The Scientific Basis of Beauty – can we Specifically create Beautiful Places?

The term ‘beautiful’ raises some heckles since the publication of the ‘building beautiful’ commission. I think we can, moreover one of the few criticisms I have with Draft Model Design Code is it doesn’t go far enough in elucidating the objective basis of beauty. There is a clear tradition in urban design of producing picturesque townscapes and landscapes. This goes beyond subjectivity. The theory is that we are hardwired as human beings to appreciate the beautiful, that it is part of our evolutionary psychology.

Darwin suggested two paths for the evolution of conceptions of Beauty: adaptive as in the origin of species, and sexual selection. There has been much recent controversy about the relative importance of each in norms of beauty of the opposite sex. The problem with exclusive reliance on sexual selection is that it does not explain why a trait which become exaggerated is perceived as beautiful in the first place. This has to have an adaptive origin.

Humans of course evolved on the Savannah. Its open parkland environment of scattered trees offered views to the horizon. In designing parkland landscape we recreate this form. We should remember that Savannahs are created by Elephants eating and trashing trees so that it does not become dense forest. In many Savannahs Elephant numbers are not at a natural ecological level leading to over or under grazing.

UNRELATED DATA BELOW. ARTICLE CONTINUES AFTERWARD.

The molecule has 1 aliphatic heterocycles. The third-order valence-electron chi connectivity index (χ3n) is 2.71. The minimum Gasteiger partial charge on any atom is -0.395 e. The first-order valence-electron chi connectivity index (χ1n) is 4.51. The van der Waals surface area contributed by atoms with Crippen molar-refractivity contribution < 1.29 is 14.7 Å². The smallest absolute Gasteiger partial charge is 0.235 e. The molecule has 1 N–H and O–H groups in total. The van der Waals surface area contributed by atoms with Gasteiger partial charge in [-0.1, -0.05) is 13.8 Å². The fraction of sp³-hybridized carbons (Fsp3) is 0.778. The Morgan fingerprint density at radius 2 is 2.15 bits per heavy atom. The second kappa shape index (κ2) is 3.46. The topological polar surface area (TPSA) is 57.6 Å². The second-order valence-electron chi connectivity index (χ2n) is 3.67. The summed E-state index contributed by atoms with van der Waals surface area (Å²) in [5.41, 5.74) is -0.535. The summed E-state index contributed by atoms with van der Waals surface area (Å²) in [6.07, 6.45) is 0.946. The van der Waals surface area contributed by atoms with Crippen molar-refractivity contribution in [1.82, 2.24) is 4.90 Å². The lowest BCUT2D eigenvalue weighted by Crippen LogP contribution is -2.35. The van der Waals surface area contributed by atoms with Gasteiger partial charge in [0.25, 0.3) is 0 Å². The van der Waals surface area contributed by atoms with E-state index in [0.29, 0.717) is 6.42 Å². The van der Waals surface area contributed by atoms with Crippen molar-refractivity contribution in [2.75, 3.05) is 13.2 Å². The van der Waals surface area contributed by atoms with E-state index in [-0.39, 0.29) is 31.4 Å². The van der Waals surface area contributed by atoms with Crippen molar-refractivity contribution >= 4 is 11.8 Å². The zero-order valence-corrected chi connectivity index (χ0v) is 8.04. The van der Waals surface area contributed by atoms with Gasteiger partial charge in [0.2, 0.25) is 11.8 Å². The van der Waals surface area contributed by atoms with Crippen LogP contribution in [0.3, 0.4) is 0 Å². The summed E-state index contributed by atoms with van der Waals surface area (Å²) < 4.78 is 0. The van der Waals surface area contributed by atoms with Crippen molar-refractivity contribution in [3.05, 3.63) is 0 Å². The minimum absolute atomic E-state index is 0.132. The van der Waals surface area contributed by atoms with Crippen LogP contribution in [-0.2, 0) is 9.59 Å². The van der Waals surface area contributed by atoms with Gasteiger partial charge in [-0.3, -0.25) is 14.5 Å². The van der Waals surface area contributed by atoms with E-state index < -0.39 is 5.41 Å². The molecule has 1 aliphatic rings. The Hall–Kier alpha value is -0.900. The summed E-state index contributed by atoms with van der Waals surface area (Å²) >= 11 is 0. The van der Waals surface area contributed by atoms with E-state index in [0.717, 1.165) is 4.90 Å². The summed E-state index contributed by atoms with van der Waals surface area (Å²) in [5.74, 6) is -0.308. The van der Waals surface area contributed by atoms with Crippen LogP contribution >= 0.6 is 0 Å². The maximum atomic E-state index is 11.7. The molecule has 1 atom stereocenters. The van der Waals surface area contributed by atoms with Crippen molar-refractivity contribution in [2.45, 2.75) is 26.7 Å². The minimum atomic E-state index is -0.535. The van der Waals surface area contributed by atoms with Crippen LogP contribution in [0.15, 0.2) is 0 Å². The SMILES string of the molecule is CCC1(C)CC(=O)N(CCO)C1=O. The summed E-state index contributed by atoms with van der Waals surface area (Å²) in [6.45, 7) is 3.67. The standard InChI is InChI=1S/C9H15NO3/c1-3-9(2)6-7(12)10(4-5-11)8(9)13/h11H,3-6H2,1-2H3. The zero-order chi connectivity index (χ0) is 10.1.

What I have never scene is a matching of the aesthetic literature of what creates a pleasing artistic composition and the evolutionary psychology. The overlaps on the normal ‘rules’ in aesthetics are obvious.

Wikipedia quoting Dennis Dutton the Oxford Handbook of Aesthetics.

An important choice for a mobile organism is selecting a good habitat to live in. Humans are argued to have strong aesthetical preferences for landscapes which were good habitats in the ancestral environment. When young human children from different nations are asked to select which landscape they prefer, from a selection of standardized landscape photographs, there is a strong preference for savannas with trees. The East African savanna is the ancestral environment in which much of human evolution is argued to have taken place. There is also a preference for landscapes with water, with both open and wooded areas, with trees with branches at a suitable height for climbing and taking foods, with features encouraging exploration such as a path or river curving out of view, with seen or implied game animals, and with some clouds. These are all features that are often featured in calendar art and in the design of public parks.

If an animal can see prey or escape they can survive. Vistas, and a layering of foreground, midground and background aid on understanding of 3D place and how to understand it and move through it. Similarly visual cues as to what is out of shot or coming into shot as we move through space.

In future posts ill go through some beautiful places deconstructing them and hypothecating whether we can reproduce these effects.